Clashes between Palestinians, Israelis mar jubilant return to holy site after weeks of protests over metal detectors

At least 127 Palestinians were injured in clashes between Israeli forces and Palestinian worshippers returning to Jerusalem’s Al-Aqsa Mosque on Thursday, healthcare workers said Thursday evening. 

The injured including 41 injured by rubber bullets, 86 suffering from tear gas inhalation, and at least 15 fractures, the Palestinian Red Crescent told Anadolu Agency. Some 21 were transferred to hospitals in Jerusalem, it added.

Muslims’ celebratory return to Jerusalem’s Al-Aqsa Mosque turned sour Thursday afternoon when clashes abruptly broke out between Israeli forces and young Palestinians.

The Palestinians, jubilant to return after nearly two weeks of protesting new Israeli security measures, entered through the Bab Hutta gate to the holy site, but those already inside began throwing stones after they heard the sound of stun grenades from the pathway up to the gate.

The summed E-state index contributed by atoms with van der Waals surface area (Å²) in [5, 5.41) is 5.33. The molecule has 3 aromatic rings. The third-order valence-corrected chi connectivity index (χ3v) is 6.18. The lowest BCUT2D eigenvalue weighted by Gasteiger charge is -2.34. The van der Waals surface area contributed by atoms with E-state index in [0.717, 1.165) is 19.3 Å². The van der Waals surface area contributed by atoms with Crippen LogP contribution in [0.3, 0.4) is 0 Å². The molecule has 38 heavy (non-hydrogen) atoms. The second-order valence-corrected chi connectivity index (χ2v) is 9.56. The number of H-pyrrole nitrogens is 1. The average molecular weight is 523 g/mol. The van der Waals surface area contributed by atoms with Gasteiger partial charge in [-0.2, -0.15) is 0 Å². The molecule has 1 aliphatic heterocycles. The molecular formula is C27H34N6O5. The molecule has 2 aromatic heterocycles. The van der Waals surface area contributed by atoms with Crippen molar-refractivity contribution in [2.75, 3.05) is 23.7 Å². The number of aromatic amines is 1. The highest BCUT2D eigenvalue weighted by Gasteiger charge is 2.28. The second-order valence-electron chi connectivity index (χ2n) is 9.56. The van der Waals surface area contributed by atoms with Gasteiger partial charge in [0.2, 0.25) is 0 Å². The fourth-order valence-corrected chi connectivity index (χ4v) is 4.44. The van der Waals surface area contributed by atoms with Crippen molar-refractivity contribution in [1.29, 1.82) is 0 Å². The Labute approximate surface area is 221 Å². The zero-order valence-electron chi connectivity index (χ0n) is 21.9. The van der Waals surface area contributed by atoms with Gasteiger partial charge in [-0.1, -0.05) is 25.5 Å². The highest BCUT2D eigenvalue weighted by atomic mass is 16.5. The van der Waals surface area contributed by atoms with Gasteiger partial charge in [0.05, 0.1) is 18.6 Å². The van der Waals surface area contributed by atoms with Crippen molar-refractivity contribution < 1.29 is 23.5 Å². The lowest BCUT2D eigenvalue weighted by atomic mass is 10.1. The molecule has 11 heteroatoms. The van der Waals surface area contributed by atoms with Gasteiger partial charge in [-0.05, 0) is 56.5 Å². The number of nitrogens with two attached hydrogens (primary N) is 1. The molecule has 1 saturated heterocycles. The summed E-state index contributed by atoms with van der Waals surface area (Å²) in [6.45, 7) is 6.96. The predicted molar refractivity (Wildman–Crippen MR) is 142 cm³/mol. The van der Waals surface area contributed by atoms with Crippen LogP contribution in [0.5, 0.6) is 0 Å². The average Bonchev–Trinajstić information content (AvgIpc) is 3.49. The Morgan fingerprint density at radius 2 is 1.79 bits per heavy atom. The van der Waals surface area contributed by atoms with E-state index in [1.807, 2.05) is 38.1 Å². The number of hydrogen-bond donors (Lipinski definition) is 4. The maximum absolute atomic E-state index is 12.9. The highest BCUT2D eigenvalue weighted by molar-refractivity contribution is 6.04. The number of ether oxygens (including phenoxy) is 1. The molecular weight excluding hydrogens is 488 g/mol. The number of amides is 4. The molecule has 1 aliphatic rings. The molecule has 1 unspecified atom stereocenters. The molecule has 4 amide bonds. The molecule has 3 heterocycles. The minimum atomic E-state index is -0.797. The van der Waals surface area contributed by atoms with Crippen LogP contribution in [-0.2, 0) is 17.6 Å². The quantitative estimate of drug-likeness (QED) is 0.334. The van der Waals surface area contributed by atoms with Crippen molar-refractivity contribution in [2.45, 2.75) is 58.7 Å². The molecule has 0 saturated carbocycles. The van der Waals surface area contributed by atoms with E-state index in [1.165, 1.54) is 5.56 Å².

Despite the mosque loudspeakers urging people to retreat and pray, many continued clashing with Israeli forces, a dozen of whom advanced into the compound to disperse the crowds.

At one point Israeli forces forced everyone into the mosque, throwing stun grenades in as people tried to close the door, an Anadolu Agency reporter saw at the scene. 

İsrail polisi Mescid-i Aksa'ya giren Filistinlilere müdahale etti
Old City gates closed

Israeli police also closed Jerusalem's Old City gates and prevented Palestinians from entering, Firas al-Dibs, a spokesman for the Jerusalem Islamic Waqf, told Anadolu Agency.

“The police deployed dozens of Israeli officers at the gates, closed down the holy compound, and prevented Palestinians from praying at the mosque,” he added.

Meanwhile, thousands joined a congregational prayer led by the mosque’s clergy, who had been carried in on the shoulders of the celebrating crowds. 

The return followed Israel agreeing to remove controversial metal detectors, installed after a deadly July 14 shootout at the holy site. Palestinians refused to accept the new security measures, calling them part of Israeli efforts to control Al-Aqsa.

The city of Jerusalem is sacred to members of all three Abrahamic faiths -- Muslims, Jews and Christians -- and the Al-Aqsa Mosque represents the Islamic world's third-holiest site.